DIY Laser aligner

Discussion in 'Darkroom Equipment' started by Greg Davis, Apr 11, 2012.

  1. Greg Davis

    Greg Davis Member

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    I cannot justify paying $200 for a laser aligner for my enlarger, yet I cannot justify not having one at all. To that end, I decided to build my own. I admit I was inspired by the chapter in Way Beyond Monochrome showing a homemade one, but I made mine a little differently. First I needed a laser pointer. Radio Shack has one for $30, but my father-in-law said he had an ultrasound measuring tape he has never even taken out of the box that had a laser pointer in it. We cracked it open and took out the diode. We tested the battery power needed to turn it on and found it needed 3v, so I looked around and found a Christmas tea light that used a 3v watch battery and had an on/off switch. Next I needed a body to put it in, so I looked around my shop and found a 2 1/2 inch diameter chunk of acetal plastic, so I used that.

    I machined the plastic to the right length and faced the surfaces on my mini lathe, then drilled a small hole for the laser to shine through. I used an end mill to make the hole bigger for the actual diode to fit in, then bored the hole bigger for the battery holder and switch. Finally, I drilled and tapped three holes around the sides to accept set screws to make it possible to adjust the laser to perfect perpendicularity to the base rather than screws on the bottom as Ralph's book describes. I used some rubber cement to adhere the front of the diode to the hole and provide a flexible pivot point that the set screws could work against. The entire project took me 3 hours and cost $1.49.
     

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  2. Robert Hall

    Robert Hall Subscriber

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    Well done! that cost $298.49 less than mine did.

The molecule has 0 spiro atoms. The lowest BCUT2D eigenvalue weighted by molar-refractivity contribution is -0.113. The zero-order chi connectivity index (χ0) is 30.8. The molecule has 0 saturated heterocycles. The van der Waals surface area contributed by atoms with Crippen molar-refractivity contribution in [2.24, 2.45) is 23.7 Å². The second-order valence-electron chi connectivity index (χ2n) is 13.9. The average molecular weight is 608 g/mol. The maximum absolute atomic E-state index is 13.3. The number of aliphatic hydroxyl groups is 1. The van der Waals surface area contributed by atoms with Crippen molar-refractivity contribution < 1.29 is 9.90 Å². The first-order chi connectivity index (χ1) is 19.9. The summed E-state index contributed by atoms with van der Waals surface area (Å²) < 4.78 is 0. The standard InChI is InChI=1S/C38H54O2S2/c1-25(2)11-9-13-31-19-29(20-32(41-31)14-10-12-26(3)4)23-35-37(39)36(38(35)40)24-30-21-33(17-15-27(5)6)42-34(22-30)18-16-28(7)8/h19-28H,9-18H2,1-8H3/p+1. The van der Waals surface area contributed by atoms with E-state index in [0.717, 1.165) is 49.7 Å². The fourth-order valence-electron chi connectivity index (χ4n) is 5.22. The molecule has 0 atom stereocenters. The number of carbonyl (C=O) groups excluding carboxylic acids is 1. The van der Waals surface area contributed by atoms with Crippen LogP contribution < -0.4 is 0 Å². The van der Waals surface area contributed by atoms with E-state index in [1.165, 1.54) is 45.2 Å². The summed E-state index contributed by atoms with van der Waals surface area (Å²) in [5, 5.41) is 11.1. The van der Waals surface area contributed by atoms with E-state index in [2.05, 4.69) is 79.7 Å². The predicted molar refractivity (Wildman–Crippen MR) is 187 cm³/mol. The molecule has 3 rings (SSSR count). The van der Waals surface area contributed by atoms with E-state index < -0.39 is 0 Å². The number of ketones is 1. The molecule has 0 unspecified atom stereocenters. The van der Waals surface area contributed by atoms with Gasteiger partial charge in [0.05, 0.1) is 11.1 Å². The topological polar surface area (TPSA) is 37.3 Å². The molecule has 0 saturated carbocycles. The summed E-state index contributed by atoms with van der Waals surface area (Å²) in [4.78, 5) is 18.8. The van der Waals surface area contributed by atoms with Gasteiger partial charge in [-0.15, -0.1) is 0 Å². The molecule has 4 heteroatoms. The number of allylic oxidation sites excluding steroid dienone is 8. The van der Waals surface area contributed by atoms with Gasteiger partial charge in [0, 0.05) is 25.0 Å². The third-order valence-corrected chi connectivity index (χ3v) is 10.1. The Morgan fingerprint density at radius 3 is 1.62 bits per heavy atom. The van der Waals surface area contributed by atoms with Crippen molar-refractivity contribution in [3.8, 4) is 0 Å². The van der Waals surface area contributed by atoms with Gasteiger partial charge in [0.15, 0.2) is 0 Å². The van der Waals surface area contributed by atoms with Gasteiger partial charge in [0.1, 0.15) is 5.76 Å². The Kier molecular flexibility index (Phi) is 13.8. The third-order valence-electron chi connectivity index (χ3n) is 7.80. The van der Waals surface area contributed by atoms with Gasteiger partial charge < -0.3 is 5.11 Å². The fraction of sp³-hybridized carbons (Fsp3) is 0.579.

3. Arkasha

    Arkasha Member

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    Interesting! Silly question - how do you plan on using it?
     
  4. pjbc

    pjbc Member

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    Hi,

    How do you know that the laser is perpendicular?

    Thank you,
    Paulo Cabrita
     
  5. paul ron

    paul ron Member

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    Nice job. I built one using a laser from a cheap pointer. Mounted it all in a nice metal chassis box with adjustable feet I carefully calibrated.

    To do my enlarger I put a first surface mirror in the neg holder n shoot through the lens opening. After that, I put a mirror in the lens board n adjust that. I do all this off the base board. Then after everything is perfectly aligned, I check to see that my easel is adjusted to my lens mirror.

    Oh BTW... check to see that when you raise n lower the head the unit stays aligned, that can cause havoc if the rack is out as you raise n lower. I wound up rebuilding all my bushings, fine tuning glide springs, squaring up the frame, bolting the enlarger to the table n wall, n making adjustments to the entire enlarger before I ever made a single picture. It's worth the trouble though.



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  6. Moopheus

    Moopheus Subscriber

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    Hmmm . . . I wonder if my cats will miss their laser pointer toy . . . .
     
  7. Greg Davis

    Greg Davis Member

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    Similar to the Versalab laser tool, it reflects back onto itself. When the dot reflects back into the hole it shines out of, then the enlarger is aligned. I am in charge of aligning all 30 enlargers at my university each semester, so I do a lot of this and love these tools. I wanted my own for home.
     
    Last edited by a moderator: Apr 12, 2012
  8. Greg Davis

    Greg Davis Member

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    If you reflect the dot off center (enlarger intentionally off axis), the the dot will be to the side of the original aperture. By turning the laser device you can watch if the dot wobbles or is stationary. If it wobbles as the unit is turned, it is not perpendicular. I adjusted the set screws until the dot remains stationary when the unit is turned in place (I used a block of wood with a v notch cut into it to turn the unit against without it sliding around the table), so now it is vertical and will give accurate alignment.
     
  9. outwest

    outwest Subscriber

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    I took the bottom of a plastic 35mm film can and put a short cheap Radio Shack laser in it. The dimple on the bottom of the can held the bottom of the laser and 3 nylon machine screws poked through the sides of the top of the can and bearing on the laser provided adjustment. Putting the can against a square on the floor and rotating it while making adjustments until the dot on the ceiling stayed put aligned it.
     
  10. pjbc

    pjbc Member

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    Greg Davis and outwest, tanks for the explanation..... it's 100% perpendicular in my mind! ;-)